The clash of great powers to control the Middle East, particularly between the US and the USSR neither began after the end of WWII nor ended with the demise of the Soviet Union in the early 1990s. Today, China, the US, Russia, and Middle Eastern regional powers vie to influence everyday politics and resources. Treasured by foreigners, the region will remain coveted for centuries to come. The three major elements that shaped Middle Eastern history for thousands of years will not disappear: its geographic location the eastern end of the Mediterranean Sea, as the region in between north and south and east and west; as cradle to the three major monotheistic religions, where it has radiated an absolutely insatiable thirst by world-wide followers to assert presence and control, and, the availability of the world’s largest known oil and gas reserves.  

Historically, it was difficult to traverse the Middle East from north to south or east to west.  Easy access to the region’s hinterlands were blocked by vast desert areas and mountainous zones. There were no multiple river and later railroad systems, like the ones that shaped trade, development and politics in Europe or in the United States. Instead, control of the key water passageways became critical for foreign powers:  Straits of Hormuz –between Iran and Oman, the Bab al-Mandab Straits between Djibouti and Aden for access to the Red Sea, and the Turkish Straits of Dardanelles and the Bosporus, Russia’s pathway to the Mediterranean Sea. Likewise, dominance of the coastlines was strategically advantageous for local and foreign populations; control of the littoral areas from Gaza north to Latakia in Syria was of immense value.  A string of two dozen Crusader castles hugged the coastline from Alexandretta in the north to Al-Arish in the south. Once the Suez Canal opened in 1869 and the distance between London and the Arabian/Persian Gulf was reduced by 43 percent, its control was vital for sea traffic through the Middle East. Connecting South Asia and beyond to Mediterranean and Black Sea destinations, the Canal accelerated already tense rivalries between European countries and Russia for influence throughout the Middle East.  Spurred on by both secular leaders and religious zeal, European Christian Crusaders fought from the 11th to the late 13th centuries to control key religious holy sites in Jerusalem, Bethlehem, Nazareth, and Capernaum among others close to the Mediterranean coast. When Syrian President Hafez al-Assad explained to Jimmy Carter in 1987 the meaning of a critical Crusader defeat near Jerusalem in 1187, he did not describe the European defeat as a success of Islam over Christianity but as a victory of the Arabs over the West. Assad saw this military success not in religious terms but in nationalist terms, a successful Arab defense against foreign intrusion. Ultimate control and sovereignty over Jerusalem with its religious significance remains a contentious issue at the heart of resolving the present Arab-Israeli conflict.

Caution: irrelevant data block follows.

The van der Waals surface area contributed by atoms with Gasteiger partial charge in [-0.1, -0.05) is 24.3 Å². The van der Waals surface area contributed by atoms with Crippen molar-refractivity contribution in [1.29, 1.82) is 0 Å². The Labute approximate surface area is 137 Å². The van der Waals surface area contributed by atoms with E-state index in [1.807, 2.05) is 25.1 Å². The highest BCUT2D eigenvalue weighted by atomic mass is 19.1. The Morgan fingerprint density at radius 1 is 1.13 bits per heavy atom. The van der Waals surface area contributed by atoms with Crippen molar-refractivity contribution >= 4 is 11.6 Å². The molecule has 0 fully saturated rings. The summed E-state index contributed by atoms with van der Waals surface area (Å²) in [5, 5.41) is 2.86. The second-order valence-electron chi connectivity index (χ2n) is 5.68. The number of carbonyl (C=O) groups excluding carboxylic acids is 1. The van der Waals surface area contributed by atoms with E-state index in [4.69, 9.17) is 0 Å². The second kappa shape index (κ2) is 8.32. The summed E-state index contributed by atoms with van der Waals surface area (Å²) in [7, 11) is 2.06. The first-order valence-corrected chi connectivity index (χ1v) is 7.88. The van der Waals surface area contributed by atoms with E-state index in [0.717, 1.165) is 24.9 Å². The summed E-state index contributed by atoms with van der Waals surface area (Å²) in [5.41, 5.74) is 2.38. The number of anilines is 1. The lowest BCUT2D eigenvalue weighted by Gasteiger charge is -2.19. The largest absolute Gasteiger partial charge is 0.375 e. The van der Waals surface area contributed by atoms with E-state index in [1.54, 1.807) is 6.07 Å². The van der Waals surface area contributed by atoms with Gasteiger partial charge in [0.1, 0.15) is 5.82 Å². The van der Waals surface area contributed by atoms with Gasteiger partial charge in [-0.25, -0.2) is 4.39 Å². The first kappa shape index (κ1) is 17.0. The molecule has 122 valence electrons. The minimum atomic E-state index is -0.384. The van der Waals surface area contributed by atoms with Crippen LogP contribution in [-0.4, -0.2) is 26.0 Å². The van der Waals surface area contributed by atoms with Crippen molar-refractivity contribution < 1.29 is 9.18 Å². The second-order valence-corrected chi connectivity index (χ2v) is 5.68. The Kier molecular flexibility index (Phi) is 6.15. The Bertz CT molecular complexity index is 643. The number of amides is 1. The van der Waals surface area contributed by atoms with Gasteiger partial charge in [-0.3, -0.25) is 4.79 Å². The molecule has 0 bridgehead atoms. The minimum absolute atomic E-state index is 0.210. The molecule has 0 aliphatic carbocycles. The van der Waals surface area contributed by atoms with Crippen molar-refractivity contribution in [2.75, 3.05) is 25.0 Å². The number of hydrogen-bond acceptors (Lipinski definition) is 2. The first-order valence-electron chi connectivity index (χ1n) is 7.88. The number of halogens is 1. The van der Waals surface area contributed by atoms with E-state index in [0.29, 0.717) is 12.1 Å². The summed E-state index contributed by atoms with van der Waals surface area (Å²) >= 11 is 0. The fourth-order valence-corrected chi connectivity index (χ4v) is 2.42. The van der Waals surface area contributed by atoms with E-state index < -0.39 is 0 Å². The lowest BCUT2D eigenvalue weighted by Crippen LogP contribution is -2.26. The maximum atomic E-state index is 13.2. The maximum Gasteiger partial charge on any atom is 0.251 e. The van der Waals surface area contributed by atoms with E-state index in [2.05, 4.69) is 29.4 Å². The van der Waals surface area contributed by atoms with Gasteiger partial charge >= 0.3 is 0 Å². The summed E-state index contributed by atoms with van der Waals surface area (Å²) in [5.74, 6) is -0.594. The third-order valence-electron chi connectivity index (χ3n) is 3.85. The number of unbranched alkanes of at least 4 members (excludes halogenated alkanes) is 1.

Singularly influential to the region’s local history were the absence of water sources, with major exceptions—the Nile and Tigris-Euphrates river basins and some mountainous areas—was well as the extraordinary deficiency of cultivable land to sustain the region’s populations beyond levels of subsistent agricultural work. Scarcity of cultivable land and water shaped the region’s political culture.  Which tax-farmers, families, tribes, or dynasties controlled land and water determined who was in power and for how long.  From the 1860s to the 1950s, those relatively few individuals dominated regional politics; these same elites often affirmed legitimacy for their local rule by collaborating with foreign powers. It happened in Egypt, Palestine, Iraq, Syria, the Arabian Peninsula, and in North Africa. Twentieth century discoveries of oil and natural gas in exportable amounts markedly altered power structures within the Middle East.  Oil-rich countries happened to be population-poor, and population-rich countries were oil-poor. Since the end of WWII and particularly after the 1973 Middle East War, the dynamics of inter-regional politics swung heavily in favor of the oil-rich countries as they acquired vast wealth very quickly. Those countries who literally sat on the largest known oil reserves in the world became highly prized targets for rich and poor countries with unquenchable oil thirsts. Oil availability also spurred inter-regional political backbiting and unending jealousies.  Middle Eastern oil exporting countries had enormous influence over oil market prices and a veritable endless supply of petro-dollars.  

Modern imperialism and colonialism rekindled European and Russian strategic competition for access to and through the Middle East. In 1863, seeking to exercise protection for their Russian Christian Orthodox subjects under the rule of the Ottoman Sultan, Russia was embroiled in disputes with France over control of Palestine’s holy places. As a result, the Crimean War erupted. Foreign engagement in the region grew as the French and British took interest in building the Suez Canal, culminating with British occupation of Egypt in 1881. In the last two decades of the 19th century, Germany steered its geo-political and economic interests eastward into the Ottoman Empire in what was termed, Drang nach Osten (Drive to the East), Britain, France, Germany, and Russia engaged in keen competition with one another for influence over the Ottoman Empire’s assets amidst the empire’s slow demise during the first decades of the 20th century. Competition for access, trade and control of the eastern Mediterranean entwined with the Ottoman Empire’s unraveling, which evolved into the so-called “Eastern Question.” The half decade before World War I was essentially the first manifestations of the modern cold war in the Middle East.